Although it may sound a bit overdramatic to open with, it seems safe to say that GDPR is notorious for its restrictions on transfers of personal data to “third countries” – the ones outside the EEA that are not considered to provide adequate data protection (such as the United States, China, or Serbia). Amongst several safeguards available for addressing these restrictions, the companies most often use the standard contractual clauses (“SCCs”) entered with the data recipients in those countries. And since the old SCCs have been in effect for twenty years already, it was about time to replace them with new ones, which implement the upgraded privacy standards brought by the GDPR in 2018, as well as the EPDB recommendations relating to the CJEU’s Scherms II judgment of 2020.
When the European Commission’s new SCCs entered into force on 27 June 2021, a three-month transitional period was provided for the companies to continue executing the old SCCs for any new transfers taking place. That period is set to expire in two weeks, on 27 September 2021, after which the companies wishing to rely on this mechanism will need to implement the new SCCs for new data transfers. For existing data transfers, which are based on the old SCCs executed before this deadline, the transitional period is extended until 27 December 2022, when the companies will finally need to switch to the new SCCs.
What does this mean for Serbian companies?
First, it seems there will be a lot of drafting to do, as all EU companies (and others within GDPR’s extraterritorial reach) transferring data to Serbia will need to enter into new SCCs with their data recipients, to cover any new transfers starting as of 27 September 2021. It may be advisable to do this for the existing transfers as well, since the (already executed) old SCCs can be used until 27 December 2022 only if they indeed provide an “appropriate safeguard” for the transferred data – the standard which has been made significantly stricter by Scherms II judgment and is, therefore, a lot easier to achieve by using the new SCCs.
In addition, the Serbian companies to which the GDPR applies, such as the ones targeting EU individuals, would also need to use the new SCCs (or another GDPR safeguard) for transferring data to other third countries. This is one of the key novelties introduced by the new SCCs, together with regulating the situations where processors act as data exporters and introducing a modular structure adjustable to all transfer scenarios: controller-to-controller, controller-to-processor, processor-to-processor, and processor-to-controller.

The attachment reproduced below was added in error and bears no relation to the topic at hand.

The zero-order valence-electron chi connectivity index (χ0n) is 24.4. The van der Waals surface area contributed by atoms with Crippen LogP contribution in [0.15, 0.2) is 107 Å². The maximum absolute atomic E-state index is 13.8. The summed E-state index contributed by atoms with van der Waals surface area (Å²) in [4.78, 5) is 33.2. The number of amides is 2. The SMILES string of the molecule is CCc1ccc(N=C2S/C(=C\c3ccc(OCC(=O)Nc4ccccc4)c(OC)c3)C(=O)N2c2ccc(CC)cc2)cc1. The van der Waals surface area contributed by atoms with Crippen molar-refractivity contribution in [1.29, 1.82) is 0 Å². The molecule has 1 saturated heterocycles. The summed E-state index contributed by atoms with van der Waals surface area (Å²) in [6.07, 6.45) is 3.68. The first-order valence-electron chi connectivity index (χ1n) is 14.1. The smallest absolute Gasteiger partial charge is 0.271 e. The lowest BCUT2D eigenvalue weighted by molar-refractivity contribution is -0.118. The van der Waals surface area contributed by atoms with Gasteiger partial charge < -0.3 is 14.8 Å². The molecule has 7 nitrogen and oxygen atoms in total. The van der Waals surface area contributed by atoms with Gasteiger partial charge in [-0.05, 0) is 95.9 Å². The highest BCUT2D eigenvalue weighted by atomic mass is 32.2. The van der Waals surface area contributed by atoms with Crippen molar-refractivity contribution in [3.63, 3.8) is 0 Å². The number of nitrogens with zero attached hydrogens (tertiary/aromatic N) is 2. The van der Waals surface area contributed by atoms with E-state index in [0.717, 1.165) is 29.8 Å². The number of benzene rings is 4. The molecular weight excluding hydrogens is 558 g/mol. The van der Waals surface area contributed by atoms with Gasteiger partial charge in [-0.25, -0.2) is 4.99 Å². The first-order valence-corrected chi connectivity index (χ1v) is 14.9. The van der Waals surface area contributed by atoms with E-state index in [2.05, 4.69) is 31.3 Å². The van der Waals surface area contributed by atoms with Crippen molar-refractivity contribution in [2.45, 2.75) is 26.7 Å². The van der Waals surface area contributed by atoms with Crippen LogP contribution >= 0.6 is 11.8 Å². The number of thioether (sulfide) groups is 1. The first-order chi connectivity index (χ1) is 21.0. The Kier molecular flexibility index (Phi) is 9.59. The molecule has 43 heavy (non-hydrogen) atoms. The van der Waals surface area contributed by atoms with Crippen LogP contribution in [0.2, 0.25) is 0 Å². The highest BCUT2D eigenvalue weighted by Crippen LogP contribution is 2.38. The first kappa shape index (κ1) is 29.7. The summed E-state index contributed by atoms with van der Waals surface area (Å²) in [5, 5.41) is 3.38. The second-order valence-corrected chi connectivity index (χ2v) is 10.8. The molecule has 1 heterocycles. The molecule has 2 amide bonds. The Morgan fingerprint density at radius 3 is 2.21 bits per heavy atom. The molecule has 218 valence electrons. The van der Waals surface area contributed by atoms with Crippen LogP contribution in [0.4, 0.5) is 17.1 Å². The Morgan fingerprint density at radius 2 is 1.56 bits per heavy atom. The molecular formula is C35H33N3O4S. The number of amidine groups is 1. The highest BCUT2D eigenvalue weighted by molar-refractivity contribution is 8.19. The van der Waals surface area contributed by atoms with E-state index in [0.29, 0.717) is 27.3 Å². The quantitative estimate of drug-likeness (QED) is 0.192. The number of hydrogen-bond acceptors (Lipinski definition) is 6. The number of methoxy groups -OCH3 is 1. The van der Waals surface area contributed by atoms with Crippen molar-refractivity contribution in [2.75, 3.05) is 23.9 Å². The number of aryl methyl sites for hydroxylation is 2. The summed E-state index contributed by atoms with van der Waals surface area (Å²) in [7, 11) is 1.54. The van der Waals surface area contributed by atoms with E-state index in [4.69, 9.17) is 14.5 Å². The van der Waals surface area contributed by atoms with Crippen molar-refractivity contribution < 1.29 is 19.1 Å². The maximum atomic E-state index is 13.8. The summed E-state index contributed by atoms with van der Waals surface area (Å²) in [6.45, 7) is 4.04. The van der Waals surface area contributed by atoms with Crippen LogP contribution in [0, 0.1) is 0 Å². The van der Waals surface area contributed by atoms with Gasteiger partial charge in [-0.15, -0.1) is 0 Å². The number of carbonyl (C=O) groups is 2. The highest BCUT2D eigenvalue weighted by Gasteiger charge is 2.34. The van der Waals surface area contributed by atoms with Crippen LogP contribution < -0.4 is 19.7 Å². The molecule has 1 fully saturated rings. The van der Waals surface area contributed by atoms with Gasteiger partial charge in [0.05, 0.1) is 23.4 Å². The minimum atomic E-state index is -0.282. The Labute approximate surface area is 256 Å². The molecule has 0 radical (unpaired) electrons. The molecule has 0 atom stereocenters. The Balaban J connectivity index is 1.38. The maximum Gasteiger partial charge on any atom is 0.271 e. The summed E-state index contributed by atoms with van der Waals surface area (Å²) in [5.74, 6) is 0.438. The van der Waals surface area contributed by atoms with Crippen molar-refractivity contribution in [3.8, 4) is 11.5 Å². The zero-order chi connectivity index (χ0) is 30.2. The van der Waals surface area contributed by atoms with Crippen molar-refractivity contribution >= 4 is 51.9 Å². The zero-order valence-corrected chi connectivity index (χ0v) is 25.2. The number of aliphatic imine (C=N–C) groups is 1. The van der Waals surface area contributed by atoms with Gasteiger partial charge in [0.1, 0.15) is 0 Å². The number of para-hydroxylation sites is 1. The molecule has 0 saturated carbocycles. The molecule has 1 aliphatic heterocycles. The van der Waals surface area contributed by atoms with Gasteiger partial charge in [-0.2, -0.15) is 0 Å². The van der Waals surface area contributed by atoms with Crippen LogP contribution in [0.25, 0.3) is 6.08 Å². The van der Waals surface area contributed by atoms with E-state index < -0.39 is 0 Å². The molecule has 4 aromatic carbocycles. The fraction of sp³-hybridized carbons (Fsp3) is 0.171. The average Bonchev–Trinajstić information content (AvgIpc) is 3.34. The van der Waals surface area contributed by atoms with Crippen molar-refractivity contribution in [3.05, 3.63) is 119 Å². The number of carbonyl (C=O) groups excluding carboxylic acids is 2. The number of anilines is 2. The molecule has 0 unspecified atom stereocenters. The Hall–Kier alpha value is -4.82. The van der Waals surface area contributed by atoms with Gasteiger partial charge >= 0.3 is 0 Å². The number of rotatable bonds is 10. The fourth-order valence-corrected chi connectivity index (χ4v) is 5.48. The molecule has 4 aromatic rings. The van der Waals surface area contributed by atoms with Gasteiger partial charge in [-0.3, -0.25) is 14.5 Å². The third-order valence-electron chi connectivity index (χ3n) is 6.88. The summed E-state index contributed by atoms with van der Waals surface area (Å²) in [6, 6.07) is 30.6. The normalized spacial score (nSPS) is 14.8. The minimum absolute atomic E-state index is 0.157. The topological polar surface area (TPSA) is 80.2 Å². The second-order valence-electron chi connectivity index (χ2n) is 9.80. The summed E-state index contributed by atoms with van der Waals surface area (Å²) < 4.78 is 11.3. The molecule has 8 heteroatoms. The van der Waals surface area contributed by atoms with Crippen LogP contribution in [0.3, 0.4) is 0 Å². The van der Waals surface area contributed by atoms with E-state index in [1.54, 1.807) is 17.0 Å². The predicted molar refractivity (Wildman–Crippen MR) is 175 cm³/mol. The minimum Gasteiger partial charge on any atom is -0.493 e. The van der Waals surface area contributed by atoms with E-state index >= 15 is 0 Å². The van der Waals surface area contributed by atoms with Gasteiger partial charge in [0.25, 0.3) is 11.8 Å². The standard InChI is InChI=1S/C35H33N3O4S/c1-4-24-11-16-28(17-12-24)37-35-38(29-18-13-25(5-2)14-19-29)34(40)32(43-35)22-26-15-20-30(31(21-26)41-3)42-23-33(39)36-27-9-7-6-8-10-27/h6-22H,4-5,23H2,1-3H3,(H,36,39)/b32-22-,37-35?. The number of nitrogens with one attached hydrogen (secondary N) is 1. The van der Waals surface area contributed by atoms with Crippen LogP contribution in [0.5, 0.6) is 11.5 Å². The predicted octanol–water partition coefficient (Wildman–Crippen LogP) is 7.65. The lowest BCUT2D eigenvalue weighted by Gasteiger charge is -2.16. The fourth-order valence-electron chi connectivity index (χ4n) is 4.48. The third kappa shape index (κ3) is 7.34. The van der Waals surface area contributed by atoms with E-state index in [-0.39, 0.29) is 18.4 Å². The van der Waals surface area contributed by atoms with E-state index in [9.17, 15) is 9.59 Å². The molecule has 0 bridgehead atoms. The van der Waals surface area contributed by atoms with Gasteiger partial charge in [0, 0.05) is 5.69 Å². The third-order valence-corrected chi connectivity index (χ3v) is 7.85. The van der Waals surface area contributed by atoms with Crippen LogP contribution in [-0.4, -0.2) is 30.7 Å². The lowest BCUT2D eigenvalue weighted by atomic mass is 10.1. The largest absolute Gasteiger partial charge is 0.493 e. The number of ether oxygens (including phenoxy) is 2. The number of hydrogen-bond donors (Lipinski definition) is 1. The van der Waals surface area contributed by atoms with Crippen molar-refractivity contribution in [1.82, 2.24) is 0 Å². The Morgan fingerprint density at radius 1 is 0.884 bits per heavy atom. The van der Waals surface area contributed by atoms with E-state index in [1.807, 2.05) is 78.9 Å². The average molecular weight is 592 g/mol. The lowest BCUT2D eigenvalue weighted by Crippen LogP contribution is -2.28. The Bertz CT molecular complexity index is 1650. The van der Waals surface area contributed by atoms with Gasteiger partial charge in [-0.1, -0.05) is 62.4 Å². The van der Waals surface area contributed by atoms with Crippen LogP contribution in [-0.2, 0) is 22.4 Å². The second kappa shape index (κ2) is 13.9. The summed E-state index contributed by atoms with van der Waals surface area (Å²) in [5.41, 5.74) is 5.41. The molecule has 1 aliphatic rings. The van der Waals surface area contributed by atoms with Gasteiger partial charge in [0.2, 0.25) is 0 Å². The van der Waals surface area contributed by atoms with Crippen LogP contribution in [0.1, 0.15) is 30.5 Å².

The applicability of these new (EU) SCCs to Serbian companies will likely result in complex overlapping issues between the GDPR and the Serbian Data Protection Law, as the latter requires local companies to use the Serbian SCCs when transferring data to third countries and recognises only the SCCs covering the controller-to-processor transfers. Such a dichotomy would have been easy to overcome if the Serbian law recognised the use of EU SCCs, as does the Data Protection Law of North Macedonia, but this is currently not the case.
Perhaps the Serbian regulator may consider addressing this soon, preferably together with other amendments that local Data Protection Law would strongly benefit from, such as the ones enabling the Serbian SCCs to cover all remaining transfer scenarios (and not only the controller-to-processor). Until then, for any such transfers not covered by Serbian SCCs – most notably the intra-group controller-to-controller transfers – the local companies would need to rely on other safeguards available under Serbian law or, in their absence, on the administratively-burdensome approval of the local Data Protection Authority.
Does your company engage in any cross-border transfers of personal data?
If not, however unlikely this may be, enjoy the lack of additional stress while it lasts. If yes, and especially if EU countries are involved, it would be prudent to check how your transfers measure up against the requirements of both the GDPR and the Serbian law, and whether the local business processes could be affected by the new SCCs – the results are unlikely to be as sweet and simple as you expected.
In other words, recent privacy developments seem to indicate that rainy days are coming this fall, so make sure to bring out an umbrella in time – preferably the one large enough to insulate your company from GDPR’s 20m EUR/4% turnover fines.
The new EU SCCs can be seen here.
The information in this document does not constitute legal advice on any particular matter and is provided for general informational purposes only.